Thing is, when nothing happens, they will just pat themselves on the back and say, see money well spent, all of those state licensed psychotics didn't get a opportunity to do anything, we should up our measures for next year because clearly they are working
 

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Ok - lets get this straight? So they need to beef up security because: people who have been vetted by the State & the Feds, who are known to be law abiding citizens are following the law & taking responsibility for their own safety? This after decades of no legal carry policies on campus have proved to be USELESS in stopping violent crime on campus?

Seems to me that the geniuses running campuses in Idaho need to focus more on crime prevention and stopping criminals from entering their campuses vs worrying about lawfully armed citizens?

Only on a college campus would one find such ignorance.
 

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Typical waste of money, where not needed. Chicken little crying the sky is falling.
 
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Lets spend millions on more security when the law itself beefed up security worth well more than they could ever spend on security. Makes sense.
 

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Sounds to me like they should have beefed up security a long time ago.
 
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Probably the most secure campuses in the whole country.
 

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This seems to be more for show than for actual security. It's as if they're doing a non-protest protest.
 
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Typical Liberal, Progressive Academics over reacting to a non-issue. They forgot to budget enough for new underwear, since they will need to replace the ones they soiled when the folks got their Constitutional Rights restored. How can someone be so well-edumucated and be so abysmally stupid at the same time.
 
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I do not understand why the concern about LICENSED concealed carriers. They are NOT the threat. The REAL threat is from the bad guys who by nature IGNORE the law.
Lots of background-checked people are going to be coming here ready to protect themselves and probably others! Panic! :rolleyes:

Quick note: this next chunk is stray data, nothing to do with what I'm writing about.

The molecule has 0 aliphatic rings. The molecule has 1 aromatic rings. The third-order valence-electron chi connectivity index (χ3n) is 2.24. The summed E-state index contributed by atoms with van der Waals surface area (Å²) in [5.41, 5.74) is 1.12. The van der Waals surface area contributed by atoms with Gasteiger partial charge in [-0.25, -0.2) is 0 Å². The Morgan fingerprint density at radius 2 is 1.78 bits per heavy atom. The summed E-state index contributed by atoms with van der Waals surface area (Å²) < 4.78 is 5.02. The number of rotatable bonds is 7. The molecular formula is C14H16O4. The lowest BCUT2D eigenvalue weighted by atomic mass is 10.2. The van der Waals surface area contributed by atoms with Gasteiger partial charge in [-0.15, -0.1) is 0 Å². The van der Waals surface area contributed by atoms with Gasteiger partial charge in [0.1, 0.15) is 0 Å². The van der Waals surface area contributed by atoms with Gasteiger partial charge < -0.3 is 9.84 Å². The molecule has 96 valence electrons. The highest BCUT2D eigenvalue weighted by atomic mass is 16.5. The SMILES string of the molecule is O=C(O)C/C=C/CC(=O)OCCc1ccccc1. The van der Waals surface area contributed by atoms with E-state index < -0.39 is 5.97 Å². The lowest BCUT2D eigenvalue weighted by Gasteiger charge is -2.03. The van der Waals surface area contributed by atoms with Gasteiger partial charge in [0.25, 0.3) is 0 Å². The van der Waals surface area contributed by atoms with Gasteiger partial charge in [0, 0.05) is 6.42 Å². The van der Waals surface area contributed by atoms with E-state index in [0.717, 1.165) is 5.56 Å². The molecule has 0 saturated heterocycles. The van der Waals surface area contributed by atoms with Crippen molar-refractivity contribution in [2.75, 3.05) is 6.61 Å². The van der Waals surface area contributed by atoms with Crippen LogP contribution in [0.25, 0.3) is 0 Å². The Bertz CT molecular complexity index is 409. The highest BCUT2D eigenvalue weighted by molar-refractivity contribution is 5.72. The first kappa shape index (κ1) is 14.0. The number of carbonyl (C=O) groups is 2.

From OP : CWI - $285,000 for "A" armed resource officer...WTF!!?

I'm moving to Idaho and staring a armed resource officer business!
Ever done cost estimates for a labor contract? There are lots of industries where the multiplier is 3 or 4 or more times the salary rate. So If you have a worker getting $50k per year, when you add in health insurance, 401K matching, training, vacation, and whatever other benefits/taxes/etc are involved, hiring a worker who gets $50k per year can easily cost a company $200k.

But yeah, $285k still sounds darn high. There are probably some insurance policies that are required for an armed officer that add to the costs, but still...
 

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For some of these expenses, it sounds as if they are for things the campuses should have had, and may well have been putting off acquiring anyway. The new law gives them a way to buy it AND use it for whining points.

For other expenses listed, it sounds a lot like over-reaction; responding with the, "we have to do SOMEthing," mentality, driven in no small part by fear of litigation -- if something goes down, they can be certain there will be lawyers picking over the remnants for an opportunity to sue the campus for not doing enough to be secure after the change.

And for some of the expenses listed, it sounds as if it's an opportunity to add control at the taxpayers' expenses, probably with the added benefit of being able to say, "Gee, we'd like to do XX, but look how much we had to spend for added security."

All of which, in typical liberal fashion, ignores the glaringly obvious point that the people who wanted to do harm weren't deterred by any previous restrictions, anyway.
 

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Actually, as was pointed out already, between the measures that they SHOULD have already had in place, the exorbitant costing of employees for budget purposes, and other less necessary proposals, they've actually spent less than $2 million.

While blaming the governor for under-funding their project, one has to wonder how many times in the past decades they've had added monies budgeted for "security" that were siphoned off to other adventures. Remember New Orleans redirected huge amounts of federal funds to repair levees into gambling boats? Same process, and one that Liberals, in their extreme hypocrisy, seem quite capable of considering "business-as-usual".

I do find it interesting that "education professionals", the same ones that the anti-gun groups rely upon for "research", are unable to document the issue of criminal activity and licensed concealed weapon carriers. There is more than enough hard data for them to use to produce meaningful reports, capable of peer review. If this is evidence of their competence in making such reports, they need to find a new line of work.
 

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Eh, $3.7 million for 5 universities to make accommodations is peanuts in the first place.

Second, according to the article it sounds like much of that money was going to be spent to beef up security that had long gone ignored despite increased enrollment.

And finally, some of it just sounds outright unnecessary; but using hot-button issues to secure additional funds for frivolous purchases and pet projects is a tried and true tactic in politics and government... sounds like schools may just be using the opportunity to obtain a few things they already wanted but that weren't funded in previous budgets.